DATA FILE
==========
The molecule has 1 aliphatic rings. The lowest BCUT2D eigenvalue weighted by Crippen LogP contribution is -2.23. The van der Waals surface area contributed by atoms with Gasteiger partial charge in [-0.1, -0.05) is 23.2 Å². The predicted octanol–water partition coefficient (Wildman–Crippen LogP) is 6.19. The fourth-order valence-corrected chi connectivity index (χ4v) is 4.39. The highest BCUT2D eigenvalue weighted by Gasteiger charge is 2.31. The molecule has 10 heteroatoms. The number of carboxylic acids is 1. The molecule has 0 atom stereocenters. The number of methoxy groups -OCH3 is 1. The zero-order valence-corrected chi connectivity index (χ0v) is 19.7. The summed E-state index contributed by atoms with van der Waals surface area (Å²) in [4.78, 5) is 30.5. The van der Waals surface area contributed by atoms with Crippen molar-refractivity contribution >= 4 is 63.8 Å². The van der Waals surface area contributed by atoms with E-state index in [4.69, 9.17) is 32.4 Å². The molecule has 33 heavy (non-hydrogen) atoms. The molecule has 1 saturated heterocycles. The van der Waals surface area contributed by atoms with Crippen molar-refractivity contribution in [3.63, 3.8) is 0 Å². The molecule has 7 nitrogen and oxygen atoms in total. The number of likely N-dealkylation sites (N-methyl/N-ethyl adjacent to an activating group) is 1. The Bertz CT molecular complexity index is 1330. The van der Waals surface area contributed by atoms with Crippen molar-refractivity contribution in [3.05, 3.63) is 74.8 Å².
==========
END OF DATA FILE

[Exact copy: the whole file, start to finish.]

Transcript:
The molecule has 1 aliphatic rings. The lowest BCUT2D eigenvalue weighted by Crippen LogP contribution is -2.23. The van der Waals surface area contributed by atoms with Gasteiger partial charge in [-0.1, -0.05) is 23.2 Å². The predicted octanol–water partition coefficient (Wildman–Crippen LogP) is 6.19. The fourth-order valence-corrected chi connectivity index (χ4v) is 4.39. The highest BCUT2D eigenvalue weighted by Gasteiger charge is 2.31. The molecule has 10 heteroatoms. The number of carboxylic acids is 1. The molecule has 0 atom stereocenters. The number of methoxy groups -OCH3 is 1. The zero-order valence-corrected chi connectivity index (χ0v) is 19.7. The summed E-state index contributed by atoms with van der Waals surface area (Å²) in [4.78, 5) is 30.5. The van der Waals surface area contributed by atoms with Crippen molar-refractivity contribution >= 4 is 63.8 Å². The van der Waals surface area contributed by atoms with E-state index in [4.69, 9.17) is 32.4 Å². The molecule has 33 heavy (non-hydrogen) atoms. The molecule has 1 saturated heterocycles. The van der Waals surface area contributed by atoms with Crippen molar-refractivity contribution in [3.63, 3.8) is 0 Å². The molecule has 7 nitrogen and oxygen atoms in total. The number of likely N-dealkylation sites (N-methyl/N-ethyl adjacent to an activating group) is 1. The Bertz CT molecular complexity index is 1330. The van der Waals surface area contributed by atoms with Crippen molar-refractivity contribution in [3.05, 3.63) is 74.8 Å².